Delhi in India, Cairo in Egypt, and Istanbul in Turkey follow Guangzhou in this negative standard of living chart based on their high noise pollution levels. The lack of clear noise regulation (as seen in the US and the EU) makes some of the worst cities for healthy living.


Airports are also problematic. Homes next to busy airports don’t get any noise breaks too often. This is why landing planes or airplanes taking off make some of the highest noise levels as they sometimes reach the 120db barrier which makes the noise unbearable even for just a few seconds.

Constant loud music

Constant loud music is problematic as well. Concerts typically produce the most noise pollution, especially those held in cities. As a result, some of the largest world concerts are held outside city limits. Even kids listening to loud music on their headphones can permanently damage hearing.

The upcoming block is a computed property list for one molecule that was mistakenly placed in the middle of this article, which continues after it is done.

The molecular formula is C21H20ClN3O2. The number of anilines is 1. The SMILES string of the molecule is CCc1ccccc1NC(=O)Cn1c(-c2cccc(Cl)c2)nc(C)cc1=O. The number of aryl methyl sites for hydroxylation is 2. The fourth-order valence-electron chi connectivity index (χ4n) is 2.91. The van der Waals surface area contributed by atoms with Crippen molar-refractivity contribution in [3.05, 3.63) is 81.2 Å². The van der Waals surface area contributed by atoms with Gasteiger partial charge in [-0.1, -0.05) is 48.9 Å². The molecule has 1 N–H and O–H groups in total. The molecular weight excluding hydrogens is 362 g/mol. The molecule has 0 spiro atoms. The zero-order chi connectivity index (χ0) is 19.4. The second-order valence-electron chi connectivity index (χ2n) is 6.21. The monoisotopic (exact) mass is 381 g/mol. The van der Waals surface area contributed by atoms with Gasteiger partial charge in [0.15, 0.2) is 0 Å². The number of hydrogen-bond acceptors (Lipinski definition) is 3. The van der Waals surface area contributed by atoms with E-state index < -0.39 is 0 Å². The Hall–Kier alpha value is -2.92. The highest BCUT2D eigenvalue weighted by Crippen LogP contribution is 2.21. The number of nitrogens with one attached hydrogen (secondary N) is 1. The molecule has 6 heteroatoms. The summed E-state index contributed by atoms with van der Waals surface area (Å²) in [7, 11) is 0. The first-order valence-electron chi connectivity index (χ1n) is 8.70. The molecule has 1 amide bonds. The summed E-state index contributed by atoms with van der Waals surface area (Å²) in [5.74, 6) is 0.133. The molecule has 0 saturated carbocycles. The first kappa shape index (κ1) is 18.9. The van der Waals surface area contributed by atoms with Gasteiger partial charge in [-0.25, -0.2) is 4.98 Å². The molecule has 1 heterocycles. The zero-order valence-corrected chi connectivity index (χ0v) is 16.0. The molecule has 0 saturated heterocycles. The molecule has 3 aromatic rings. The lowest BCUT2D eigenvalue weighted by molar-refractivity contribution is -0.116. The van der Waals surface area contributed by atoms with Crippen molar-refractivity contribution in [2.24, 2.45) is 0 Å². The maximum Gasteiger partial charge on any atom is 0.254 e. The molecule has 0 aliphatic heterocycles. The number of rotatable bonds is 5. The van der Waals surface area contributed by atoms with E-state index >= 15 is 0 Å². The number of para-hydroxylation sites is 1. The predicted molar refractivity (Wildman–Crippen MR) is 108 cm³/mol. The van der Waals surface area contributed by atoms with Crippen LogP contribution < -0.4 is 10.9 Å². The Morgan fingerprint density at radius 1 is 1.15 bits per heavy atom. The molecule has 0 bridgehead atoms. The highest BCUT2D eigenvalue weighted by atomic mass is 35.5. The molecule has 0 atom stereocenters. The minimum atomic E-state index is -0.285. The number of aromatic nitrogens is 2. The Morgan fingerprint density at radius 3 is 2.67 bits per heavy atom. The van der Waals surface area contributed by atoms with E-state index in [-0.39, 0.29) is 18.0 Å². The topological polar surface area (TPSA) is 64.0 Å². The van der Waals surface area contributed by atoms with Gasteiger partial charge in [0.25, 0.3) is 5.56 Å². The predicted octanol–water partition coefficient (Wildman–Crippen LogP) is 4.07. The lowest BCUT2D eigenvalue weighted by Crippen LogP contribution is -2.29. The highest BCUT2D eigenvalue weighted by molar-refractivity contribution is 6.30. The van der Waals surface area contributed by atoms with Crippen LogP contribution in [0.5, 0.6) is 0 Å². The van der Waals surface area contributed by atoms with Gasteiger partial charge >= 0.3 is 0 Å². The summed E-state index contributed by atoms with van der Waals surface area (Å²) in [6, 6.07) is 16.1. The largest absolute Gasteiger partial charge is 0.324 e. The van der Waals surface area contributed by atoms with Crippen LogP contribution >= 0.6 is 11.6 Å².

Industrial machinery

Heavy industrial machinery is also a real noise pollution problem. A breaker hammer is so loud that the operator needs to wear protective headphones. Most countries now have specific rules for the time a construction worker can be exposed to such high noise machinery particularly to protect hearing.

Methods to reduce noise pollution

Keeping noise pollution levels down can be difficult if you already live in a noisy area. But there are small steps and large steps to tackle this type of pollution. Cities can limit traffic and they can separate the industrial zones from residential zones. On an individual level, you can consider the following suggestions to eliminate noise pollution.